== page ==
team interprets the responses as supporting the 60 minute restoration period due to
            the expectation that it would clear the regulatory process in a timely manner. The
            drafting team will also post documents that provide technical justification showing that
            an adequate level of reliability is maintained with the 105 minute version. In the second
            posting process, the drafting team will survey WECC voters for their opinion on
            whether or not the supporting documentation is sufficient for the Operating Committee

                                              39
            to support the 105 minutes. If the survey results indicate that the supporting
            documentation is insufficient, the drafting team will recommend that the OC approve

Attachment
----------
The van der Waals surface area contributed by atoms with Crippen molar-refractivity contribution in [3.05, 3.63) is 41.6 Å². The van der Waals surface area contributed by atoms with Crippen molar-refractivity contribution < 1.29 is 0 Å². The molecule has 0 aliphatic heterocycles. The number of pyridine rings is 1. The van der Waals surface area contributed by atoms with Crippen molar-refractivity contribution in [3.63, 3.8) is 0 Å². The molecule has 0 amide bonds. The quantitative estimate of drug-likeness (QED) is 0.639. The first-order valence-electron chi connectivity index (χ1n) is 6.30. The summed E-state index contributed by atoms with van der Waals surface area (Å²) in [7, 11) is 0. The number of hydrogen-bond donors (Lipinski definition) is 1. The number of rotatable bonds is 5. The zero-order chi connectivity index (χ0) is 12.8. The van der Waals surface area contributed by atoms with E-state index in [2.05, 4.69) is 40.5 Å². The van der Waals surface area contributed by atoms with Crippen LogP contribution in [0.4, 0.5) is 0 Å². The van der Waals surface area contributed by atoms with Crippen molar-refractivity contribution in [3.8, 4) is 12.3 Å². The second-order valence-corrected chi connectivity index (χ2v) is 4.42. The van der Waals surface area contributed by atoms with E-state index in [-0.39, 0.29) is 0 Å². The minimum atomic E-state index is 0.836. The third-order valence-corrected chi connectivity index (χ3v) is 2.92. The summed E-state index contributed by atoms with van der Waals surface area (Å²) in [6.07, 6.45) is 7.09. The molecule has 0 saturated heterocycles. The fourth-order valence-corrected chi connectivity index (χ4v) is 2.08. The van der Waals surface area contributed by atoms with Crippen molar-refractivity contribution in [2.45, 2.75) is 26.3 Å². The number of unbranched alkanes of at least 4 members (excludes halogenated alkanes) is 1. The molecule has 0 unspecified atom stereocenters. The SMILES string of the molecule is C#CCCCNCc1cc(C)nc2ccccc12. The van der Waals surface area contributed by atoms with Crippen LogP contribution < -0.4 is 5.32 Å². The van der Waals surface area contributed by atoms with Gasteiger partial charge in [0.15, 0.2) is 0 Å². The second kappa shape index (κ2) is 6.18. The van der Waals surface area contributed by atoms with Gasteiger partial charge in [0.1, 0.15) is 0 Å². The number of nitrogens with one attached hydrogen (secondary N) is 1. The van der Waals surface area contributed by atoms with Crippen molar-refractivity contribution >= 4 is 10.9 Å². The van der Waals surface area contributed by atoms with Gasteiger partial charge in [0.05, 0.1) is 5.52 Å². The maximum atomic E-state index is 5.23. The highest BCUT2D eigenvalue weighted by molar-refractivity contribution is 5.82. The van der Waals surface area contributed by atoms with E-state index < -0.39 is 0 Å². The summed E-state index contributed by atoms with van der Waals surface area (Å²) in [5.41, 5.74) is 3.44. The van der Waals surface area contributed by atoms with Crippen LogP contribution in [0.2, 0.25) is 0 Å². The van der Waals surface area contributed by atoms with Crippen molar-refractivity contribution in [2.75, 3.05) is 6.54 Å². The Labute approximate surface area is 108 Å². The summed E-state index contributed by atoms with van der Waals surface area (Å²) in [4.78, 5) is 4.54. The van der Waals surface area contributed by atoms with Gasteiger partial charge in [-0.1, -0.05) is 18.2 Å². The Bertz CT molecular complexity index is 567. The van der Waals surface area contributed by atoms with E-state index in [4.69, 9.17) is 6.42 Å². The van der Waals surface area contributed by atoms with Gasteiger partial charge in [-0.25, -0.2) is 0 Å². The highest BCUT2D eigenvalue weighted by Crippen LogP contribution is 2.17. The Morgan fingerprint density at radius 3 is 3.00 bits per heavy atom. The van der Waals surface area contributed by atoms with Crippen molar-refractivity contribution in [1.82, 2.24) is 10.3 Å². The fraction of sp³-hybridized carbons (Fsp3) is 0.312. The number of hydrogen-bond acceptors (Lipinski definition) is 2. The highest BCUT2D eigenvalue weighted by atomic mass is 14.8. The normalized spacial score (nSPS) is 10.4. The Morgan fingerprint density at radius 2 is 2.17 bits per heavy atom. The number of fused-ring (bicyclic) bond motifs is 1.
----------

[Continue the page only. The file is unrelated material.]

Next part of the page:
the standard with the 60 minutes restoration period.

Final Comments:

Shell Energy supports the comments by John Stout, Mariner Consulting Services.

Shell Energy makes the two following suggestions:

    1.     The last paragraph under the second bullet of R1.1.2 should be deleted - “For purposes
         of R1.1.2, sink Balancing Authority net generation reserve calculations include generation
         located in a separate source Balancing Authority where both the sink and the source
         Balancing Authorities have agreed to that counting mechanism.”

    2.      Submit 2 versions, 105 min. and 60 min. - WECC should focus on revisions that will be
         acceptable to FERC in a reasonable timeframe. We risk pushing this process back by